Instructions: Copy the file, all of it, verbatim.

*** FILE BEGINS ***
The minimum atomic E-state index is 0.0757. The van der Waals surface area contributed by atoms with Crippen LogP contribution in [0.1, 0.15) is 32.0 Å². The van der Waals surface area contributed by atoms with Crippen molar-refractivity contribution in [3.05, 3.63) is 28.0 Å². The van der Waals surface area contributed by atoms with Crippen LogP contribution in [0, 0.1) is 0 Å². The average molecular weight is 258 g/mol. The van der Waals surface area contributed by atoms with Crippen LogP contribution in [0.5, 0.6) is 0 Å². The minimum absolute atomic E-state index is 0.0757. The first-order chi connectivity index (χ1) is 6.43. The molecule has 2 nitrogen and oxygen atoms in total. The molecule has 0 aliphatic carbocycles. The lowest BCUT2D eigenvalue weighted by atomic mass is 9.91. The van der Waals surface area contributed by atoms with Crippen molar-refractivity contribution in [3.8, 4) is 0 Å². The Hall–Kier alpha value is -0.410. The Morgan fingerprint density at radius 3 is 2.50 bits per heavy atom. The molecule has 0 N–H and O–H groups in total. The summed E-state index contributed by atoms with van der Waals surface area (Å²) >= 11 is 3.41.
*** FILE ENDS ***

The minimum atomic E-state index is 0.0757. The van der Waals surface area contributed by atoms with Crippen LogP contribution in [0.1, 0.15) is 32.0 Å². The van der Waals surface area contributed by atoms with Crippen molar-refractivity contribution in [3.05, 3.63) is 28.0 Å². The van der Waals surface area contributed by atoms with Crippen LogP contribution in [0, 0.1) is 0 Å². The average molecular weight is 258 g/mol. The van der Waals surface area contributed by atoms with Crippen LogP contribution in [0.5, 0.6) is 0 Å². The minimum absolute atomic E-state index is 0.0757. The first-order chi connectivity index (χ1) is 6.43. The molecule has 2 nitrogen and oxygen atoms in total. The molecule has 0 aliphatic carbocycles. The lowest BCUT2D eigenvalue weighted by atomic mass is 9.91. The van der Waals surface area contributed by atoms with Crippen molar-refractivity contribution in [3.8, 4) is 0 Å². The Hall–Kier alpha value is -0.410. The Morgan fingerprint density at radius 3 is 2.50 bits per heavy atom. The molecule has 0 N–H and O–H groups in total. The summed E-state index contributed by atoms with van der Waals surface area (Å²) >= 11 is 3.41.